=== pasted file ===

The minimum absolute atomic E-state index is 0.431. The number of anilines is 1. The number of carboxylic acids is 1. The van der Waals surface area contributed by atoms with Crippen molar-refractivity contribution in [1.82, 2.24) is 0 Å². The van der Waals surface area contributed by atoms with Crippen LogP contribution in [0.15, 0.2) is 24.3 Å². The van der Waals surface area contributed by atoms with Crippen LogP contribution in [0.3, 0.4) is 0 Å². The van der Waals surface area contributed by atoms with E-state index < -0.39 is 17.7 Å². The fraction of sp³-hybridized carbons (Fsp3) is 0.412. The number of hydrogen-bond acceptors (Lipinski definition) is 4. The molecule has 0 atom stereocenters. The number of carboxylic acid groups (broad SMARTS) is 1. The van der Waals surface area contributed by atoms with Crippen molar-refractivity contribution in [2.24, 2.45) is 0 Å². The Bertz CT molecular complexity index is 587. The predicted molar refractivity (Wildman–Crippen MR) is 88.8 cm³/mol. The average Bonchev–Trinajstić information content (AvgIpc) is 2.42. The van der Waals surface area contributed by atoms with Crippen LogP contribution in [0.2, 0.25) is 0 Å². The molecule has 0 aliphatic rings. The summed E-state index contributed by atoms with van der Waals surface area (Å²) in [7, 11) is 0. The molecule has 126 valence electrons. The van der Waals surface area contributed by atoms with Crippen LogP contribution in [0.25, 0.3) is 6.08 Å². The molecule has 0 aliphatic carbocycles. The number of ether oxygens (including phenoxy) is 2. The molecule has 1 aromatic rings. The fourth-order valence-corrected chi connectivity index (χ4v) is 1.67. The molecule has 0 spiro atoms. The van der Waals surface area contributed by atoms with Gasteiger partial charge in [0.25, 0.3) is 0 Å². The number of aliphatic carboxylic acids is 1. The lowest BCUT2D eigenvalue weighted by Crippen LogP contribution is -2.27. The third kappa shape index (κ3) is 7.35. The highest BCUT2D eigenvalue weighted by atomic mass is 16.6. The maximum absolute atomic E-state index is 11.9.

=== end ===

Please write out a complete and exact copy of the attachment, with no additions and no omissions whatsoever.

The minimum absolute atomic E-state index is 0.431. The number of anilines is 1. The number of carboxylic acids is 1. The van der Waals surface area contributed by atoms with Crippen molar-refractivity contribution in [1.82, 2.24) is 0 Å². The van der Waals surface area contributed by atoms with Crippen LogP contribution in [0.15, 0.2) is 24.3 Å². The van der Waals surface area contributed by atoms with Crippen LogP contribution in [0.3, 0.4) is 0 Å². The van der Waals surface area contributed by atoms with E-state index < -0.39 is 17.7 Å². The fraction of sp³-hybridized carbons (Fsp3) is 0.412. The number of hydrogen-bond acceptors (Lipinski definition) is 4. The molecule has 0 atom stereocenters. The number of carboxylic acid groups (broad SMARTS) is 1. The van der Waals surface area contributed by atoms with Crippen molar-refractivity contribution in [2.24, 2.45) is 0 Å². The Bertz CT molecular complexity index is 587. The predicted molar refractivity (Wildman–Crippen MR) is 88.8 cm³/mol. The average Bonchev–Trinajstić information content (AvgIpc) is 2.42. The van der Waals surface area contributed by atoms with Crippen LogP contribution in [0.2, 0.25) is 0 Å². The molecule has 0 aliphatic rings. The summed E-state index contributed by atoms with van der Waals surface area (Å²) in [7, 11) is 0. The molecule has 126 valence electrons. The van der Waals surface area contributed by atoms with Crippen LogP contribution in [0.25, 0.3) is 6.08 Å². The molecule has 0 aliphatic carbocycles. The number of ether oxygens (including phenoxy) is 2. The molecule has 1 aromatic rings. The fourth-order valence-corrected chi connectivity index (χ4v) is 1.67. The molecule has 0 spiro atoms. The van der Waals surface area contributed by atoms with Gasteiger partial charge in [0.25, 0.3) is 0 Å². The number of aliphatic carboxylic acids is 1. The lowest BCUT2D eigenvalue weighted by Crippen LogP contribution is -2.27. The third kappa shape index (κ3) is 7.35. The highest BCUT2D eigenvalue weighted by atomic mass is 16.6. The maximum absolute atomic E-state index is 11.9.